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The righteous will flourish like a palm tree, they will grow like a cedar of Lebanon; planted in the house of the Lord, they will flourish in the courts of our God.

- Psalm 92:12-13

I recently came across an interesting article in World magazine, written by Anthony Bradley, a professor at The King’s College in New York. In it Bradley describes what he calls the “new legalism” of missional, radical Christianity. Pondering what it means for Christians to love God and neighbor, he writes, 

An emphasis on human flourishing, ours and others’, becomes important because it is characterized by a holistic concern for the spiritual, moral, physical, economic, material, political, psychological, and social context necessary for human beings to live according to their design.

Bradley is right. This idea of flourishing should be important to Christians today. But what is flourishing? Is it biblical? And how do we get it?

Flourishing In the Old Testament

In the Old Testament, the concept of flourishing is best described by the Jewish word shalom. Biblical scholars tell us that shalom signifies a number of things, including:

  • Salvation
  • Wholeness
  • Integrity
  • Soundness
  • Community
  • Connectedness
  • Righteousness
  • Justice
  • Well-being

Shalom denotes a right relationship with God, with others, and with God’s good creation. It is the way God intended things to be when he created the universe.

In most of our English Bibles, we translate shalom as peace, but it means much more than just an absence of conflict. The idea of flourishing as shalom in the widest sense of the word is a significant theme in the Old Testament:

  • When the Lord brings shalom, there is prosperity (Psalms 72.1-7).
  • There is health (Isaiah 57.19). 
  • There is reconciliation (Genesis 26.29).
  • There is contentment (Genesis 15.15; Psalms 4.8). 
  • When the shalom of the Lord is present, there are good relationships between the nations and peoples (1 Chronicles 12.17-18). God’s shalom has a social as well as a personal dimension.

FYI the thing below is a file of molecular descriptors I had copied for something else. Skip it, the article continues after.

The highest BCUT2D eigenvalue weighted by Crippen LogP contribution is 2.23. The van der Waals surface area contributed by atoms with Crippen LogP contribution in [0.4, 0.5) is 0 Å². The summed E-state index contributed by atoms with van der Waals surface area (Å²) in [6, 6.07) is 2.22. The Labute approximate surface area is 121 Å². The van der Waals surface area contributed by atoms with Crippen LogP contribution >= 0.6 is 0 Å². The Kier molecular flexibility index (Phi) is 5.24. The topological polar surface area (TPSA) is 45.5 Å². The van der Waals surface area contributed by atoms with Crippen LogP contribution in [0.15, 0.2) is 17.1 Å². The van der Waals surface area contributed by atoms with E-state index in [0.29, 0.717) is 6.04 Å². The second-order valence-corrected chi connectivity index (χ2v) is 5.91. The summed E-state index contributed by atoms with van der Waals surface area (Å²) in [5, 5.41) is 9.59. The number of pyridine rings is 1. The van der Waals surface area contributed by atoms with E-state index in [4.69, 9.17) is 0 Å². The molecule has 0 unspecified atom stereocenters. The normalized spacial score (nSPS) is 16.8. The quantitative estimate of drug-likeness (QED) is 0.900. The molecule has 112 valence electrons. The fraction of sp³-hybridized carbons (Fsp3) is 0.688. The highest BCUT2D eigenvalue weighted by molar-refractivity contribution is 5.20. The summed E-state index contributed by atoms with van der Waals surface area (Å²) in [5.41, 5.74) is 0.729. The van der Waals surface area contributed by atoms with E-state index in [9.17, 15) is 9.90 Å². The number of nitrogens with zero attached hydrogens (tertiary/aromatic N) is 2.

Dr. Neil Plantinga offered a useful definition of shalom in an excellent article entitled Educating for Shalom. He writes,

The webbing together of God, humans, and all creation in justice, fulfillment, and delight is what the Old Testament prophets called shalom. We call it peace, but it means far more than mere peace of mind or cease-fire among enemies… In the Bible shalom means universal flourishing, wholeness, and delight – a rich state of affairs that inspires joyful wonder as its Creator and Saviour opens doors and welcomes the creatures in whom he delights.

Flourishing In the New Testament and Beyond

In this blog we often use the concept of the Four Chapter Gospel as a framework to understand redemptive history. The third chapter, redemption, shows us the way things could be. In the New Testament Jesus healed the sick and fed the hungry. Why didn’t he heal all the sick in Israel, or feed all the hungry?

The answer is simple yet profound. It has huge implications for the way we are called to live as Christians today.

Jesus was showing them, and us, the way things could be and the way things will be when he returns and establishes the New Heavens and New Earth.

As followers of Jesus Christ, we are also called to live our lives in a way that shows the world the way things could be. As Bradley writes, we should be encouraging Christians to live lives in pursuit of wisdom, knowledge, understanding, education, wonder, beauty, glory, creativity, and worship in a world marred by sin, following the call to be men and women of virtue in every area of life. 

As we work for the benefit of others, we promote a greater level of shalom not only for ourselves but also to increase the flourishing of our neighbors. This is what the prophet Jeremiah meant when he wrote in Jeremiah 29:7,

…seek the shalom of the city to which I have carried you into exile. Pray to the Lord for it, because if it has shalom, you too will have shalom.

As we will see in future posts, this idea of flourishing should play a large part in our witness to the world of God’s grace in our lives.

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Hugh Whelchel

About Hugh Whelchel

Hugh Whelchel is Executive Director of the Institute for Faith, Work & Economics and author of "How Then Should We Work?: Rediscovering the Biblical Doctrine of Work." Hugh has a Master of Arts in Religion and brings over 30 years of diverse business experience to his leadership at IFWE. Read More...

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  • Nathan

    This reminds me of Psalm 131 which contrasts selfish ambition with the humble patience that comes from trust in the Lord. In one commentary I read the ambition of prosperity that our modern culture values is used as a strawman in contrast with Godly humility and peace.

    If flourishing is a Biblical value then I believe it requires the humble peace found in the second verse of Psalm 131. Further, I do not believe that it is a coincidence that selfish ambition is so often confused with flourishing (I am thinking specifically about wholeness, soundness, well being, physical, economic, and political aspects of flourishing) – we have many examples of the worst things being mirror image perversions of the best.

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